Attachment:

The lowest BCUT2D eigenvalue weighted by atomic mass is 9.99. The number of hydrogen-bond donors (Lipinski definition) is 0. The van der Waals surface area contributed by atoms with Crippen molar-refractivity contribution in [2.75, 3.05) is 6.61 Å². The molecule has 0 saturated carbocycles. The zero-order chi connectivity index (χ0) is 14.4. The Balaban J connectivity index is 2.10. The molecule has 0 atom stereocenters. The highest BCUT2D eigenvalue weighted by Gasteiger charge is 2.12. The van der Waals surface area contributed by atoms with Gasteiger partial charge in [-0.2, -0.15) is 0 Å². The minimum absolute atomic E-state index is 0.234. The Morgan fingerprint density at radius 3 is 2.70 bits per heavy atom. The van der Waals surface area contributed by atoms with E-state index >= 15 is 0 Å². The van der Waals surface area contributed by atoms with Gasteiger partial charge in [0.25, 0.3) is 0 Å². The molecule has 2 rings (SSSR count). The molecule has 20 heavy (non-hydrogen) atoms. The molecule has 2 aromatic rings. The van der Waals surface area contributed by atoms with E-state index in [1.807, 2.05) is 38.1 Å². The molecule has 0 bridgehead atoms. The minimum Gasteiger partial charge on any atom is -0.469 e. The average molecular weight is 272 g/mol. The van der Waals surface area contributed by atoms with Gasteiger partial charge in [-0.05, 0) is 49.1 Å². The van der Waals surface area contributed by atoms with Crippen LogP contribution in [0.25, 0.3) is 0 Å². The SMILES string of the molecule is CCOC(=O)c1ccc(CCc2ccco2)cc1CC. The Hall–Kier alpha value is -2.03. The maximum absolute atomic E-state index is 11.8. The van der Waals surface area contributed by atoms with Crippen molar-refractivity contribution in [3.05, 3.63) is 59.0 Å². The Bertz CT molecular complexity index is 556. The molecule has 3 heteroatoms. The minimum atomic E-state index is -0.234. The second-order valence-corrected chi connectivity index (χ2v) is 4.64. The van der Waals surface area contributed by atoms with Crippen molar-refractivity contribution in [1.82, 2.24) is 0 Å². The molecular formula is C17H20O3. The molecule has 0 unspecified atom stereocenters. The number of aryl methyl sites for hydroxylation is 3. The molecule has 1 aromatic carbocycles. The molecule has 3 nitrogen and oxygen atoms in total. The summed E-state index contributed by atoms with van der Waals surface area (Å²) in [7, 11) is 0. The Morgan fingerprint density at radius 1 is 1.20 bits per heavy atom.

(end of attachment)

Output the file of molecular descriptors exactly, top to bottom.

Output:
The lowest BCUT2D eigenvalue weighted by atomic mass is 9.99. The number of hydrogen-bond donors (Lipinski definition) is 0. The van der Waals surface area contributed by atoms with Crippen molar-refractivity contribution in [2.75, 3.05) is 6.61 Å². The molecule has 0 saturated carbocycles. The zero-order chi connectivity index (χ0) is 14.4. The Balaban J connectivity index is 2.10. The molecule has 0 atom stereocenters. The highest BCUT2D eigenvalue weighted by Gasteiger charge is 2.12. The van der Waals surface area contributed by atoms with Gasteiger partial charge in [-0.2, -0.15) is 0 Å². The minimum absolute atomic E-state index is 0.234. The Morgan fingerprint density at radius 3 is 2.70 bits per heavy atom. The van der Waals surface area contributed by atoms with E-state index >= 15 is 0 Å². The van der Waals surface area contributed by atoms with Gasteiger partial charge in [0.25, 0.3) is 0 Å². The molecule has 2 rings (SSSR count). The molecule has 20 heavy (non-hydrogen) atoms. The molecule has 2 aromatic rings. The van der Waals surface area contributed by atoms with E-state index in [1.807, 2.05) is 38.1 Å². The molecule has 0 bridgehead atoms. The minimum Gasteiger partial charge on any atom is -0.469 e. The average molecular weight is 272 g/mol. The van der Waals surface area contributed by atoms with Gasteiger partial charge in [-0.05, 0) is 49.1 Å². The van der Waals surface area contributed by atoms with Crippen LogP contribution in [0.25, 0.3) is 0 Å². The SMILES string of the molecule is CCOC(=O)c1ccc(CCc2ccco2)cc1CC. The Hall–Kier alpha value is -2.03. The maximum absolute atomic E-state index is 11.8. The van der Waals surface area contributed by atoms with Crippen molar-refractivity contribution in [3.05, 3.63) is 59.0 Å². The Bertz CT molecular complexity index is 556. The molecule has 3 heteroatoms. The minimum atomic E-state index is -0.234. The second-order valence-corrected chi connectivity index (χ2v) is 4.64. The van der Waals surface area contributed by atoms with Crippen molar-refractivity contribution in [1.82, 2.24) is 0 Å². The molecular formula is C17H20O3. The molecule has 0 unspecified atom stereocenters. The number of aryl methyl sites for hydroxylation is 3. The molecule has 1 aromatic carbocycles. The molecule has 3 nitrogen and oxygen atoms in total. The summed E-state index contributed by atoms with van der Waals surface area (Å²) in [7, 11) is 0. The Morgan fingerprint density at radius 1 is 1.20 bits per heavy atom.